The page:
To be fair, this organisation is new to the business of blogging and unlike a one-person operation, a team requires members to be mindful of how their actions can reflect back on other members, let alone the entity itself.
What surprised me was that a blog article published by the organisation had received two comments, both very favourable and both awaiting approval.
The problem was that the person ‘in charge’ of the blog was waiting to take the comments back to the team for approval before publishing them.
On one hand, this hesitation can be understood in terms of caution, particularly with the proliferation of comment spam (more in a moment).
On the other hand, it signals to me that the team needs to determine a blog commenting policy and empower one person to enforce it so that people who bother to read and comment on the material feel valued and appreciated, and inclined to return.
Let’s ponder those two angles.
Look before you leap
The old saying about looking before leaping can often be life-saving, especially when trying to cross a busy road.
However, in terms of social media (within which blogging is the fundamental building block), he who hesitates appears rude.
If someone takes the time to comment on one of your blog posts, WordPress can be set up to email you with a notification that a comment is awaiting moderation.
Ideally, you will have your emails connected to your phone so you can respond in a timely manner (then, or over lunch, or during television viewing, etc) on the same day.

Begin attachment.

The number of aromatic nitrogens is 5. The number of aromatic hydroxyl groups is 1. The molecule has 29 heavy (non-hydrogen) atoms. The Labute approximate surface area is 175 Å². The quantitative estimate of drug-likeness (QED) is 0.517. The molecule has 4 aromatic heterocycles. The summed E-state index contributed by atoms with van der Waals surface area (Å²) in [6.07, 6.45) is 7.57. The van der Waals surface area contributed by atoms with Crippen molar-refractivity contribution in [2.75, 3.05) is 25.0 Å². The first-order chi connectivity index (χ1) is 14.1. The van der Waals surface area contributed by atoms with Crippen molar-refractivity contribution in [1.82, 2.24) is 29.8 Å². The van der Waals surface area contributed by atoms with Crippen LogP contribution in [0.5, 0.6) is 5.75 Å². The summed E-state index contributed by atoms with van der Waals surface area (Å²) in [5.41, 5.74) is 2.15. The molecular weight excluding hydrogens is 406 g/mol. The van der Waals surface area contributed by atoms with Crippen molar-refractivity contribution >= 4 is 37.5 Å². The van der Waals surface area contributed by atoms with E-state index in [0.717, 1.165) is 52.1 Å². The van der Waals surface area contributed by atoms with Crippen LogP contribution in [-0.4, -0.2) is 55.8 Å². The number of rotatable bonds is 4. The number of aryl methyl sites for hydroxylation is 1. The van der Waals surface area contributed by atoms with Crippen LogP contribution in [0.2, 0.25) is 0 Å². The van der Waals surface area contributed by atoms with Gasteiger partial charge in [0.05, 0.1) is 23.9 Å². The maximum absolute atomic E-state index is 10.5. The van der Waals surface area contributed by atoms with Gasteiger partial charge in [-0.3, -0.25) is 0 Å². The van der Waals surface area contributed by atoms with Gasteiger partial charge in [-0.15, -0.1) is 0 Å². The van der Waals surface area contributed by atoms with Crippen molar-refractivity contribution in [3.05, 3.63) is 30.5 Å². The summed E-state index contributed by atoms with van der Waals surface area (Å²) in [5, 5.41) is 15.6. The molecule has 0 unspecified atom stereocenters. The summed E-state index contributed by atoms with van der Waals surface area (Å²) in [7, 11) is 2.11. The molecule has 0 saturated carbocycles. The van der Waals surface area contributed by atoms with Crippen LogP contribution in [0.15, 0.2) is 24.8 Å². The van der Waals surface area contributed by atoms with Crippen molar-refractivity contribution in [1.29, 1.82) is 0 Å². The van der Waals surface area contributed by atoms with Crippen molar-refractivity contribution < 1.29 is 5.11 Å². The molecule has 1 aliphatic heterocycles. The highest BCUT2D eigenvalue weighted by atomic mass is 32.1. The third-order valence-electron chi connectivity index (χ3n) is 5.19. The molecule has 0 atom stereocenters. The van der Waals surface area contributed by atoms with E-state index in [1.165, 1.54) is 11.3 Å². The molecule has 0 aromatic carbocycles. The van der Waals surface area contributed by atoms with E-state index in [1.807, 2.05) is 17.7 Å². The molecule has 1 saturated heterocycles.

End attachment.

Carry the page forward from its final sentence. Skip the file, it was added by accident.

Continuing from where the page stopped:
If this seems to extreme to you, think about it from the commenter’s perspective. They have shared precious minutes of their life with you, adding commentary to your blog and potentially piquing Google’s interest in your endeavour. If it takes days or weeks for a reply, how will they feel?
The only time I bless a delay in responding is when:
- the comment poses thoughts that need time to ponder (a quick reply to that effect would be excellent)
- you are unable to comment for some unusual and one-off reason such as an internet outage, travel, etc.
- you are new and something about the comment raises concerns
This latter point is worth exploring.
In today’s story, the team had received two positive comments but neither had been allowed to go live.
It is good practice to ALWAYS check the web address connected with blog comments because often, spammers flatter you with over-the-top, generic praise, just so that their website address gets a mention (commenters are asked to submit a website address if they wish to, automatically within WordPress and other blogging software). Typically, you will find most submitted web addresses behind gushing praise link to John’s Porn Palace or The Waterbed Emporium or some other outfit unrelated to the comment or the writer’s name, topic, etc.
However, in today’s case, two legitimate comments should have been quickly and confidently approved. The organisation had written some material and published it to the world, so what is wrong with publishing voices in agreeance with you?
I am confident this first hurdle will be most valuable to this fledgling blogger team.
Take the ball and run with it
What I encourage you to do, especially if you have more than one person responsible for your blog, is to craft a clear, simple, commenting policy and empower one person to enforce it.
This will make approval a simpler process and show respect to your active readers.
You will find such a policy in the bottom, right, of the Baker Marketing website. Yours does not need to be to dissimilar to ours.
The key things you want to convey are:
- rules about tone and behaviour
- guidance on topics
- encouragement to disagree
- notice that you will delete comments at your discretion, within the guidelines you have shared
Please go forth, blog confidently, and respond to your ‘people’ in a timely and earnest manner. After that, you can truly say you are involved in ‘social’ media marketing.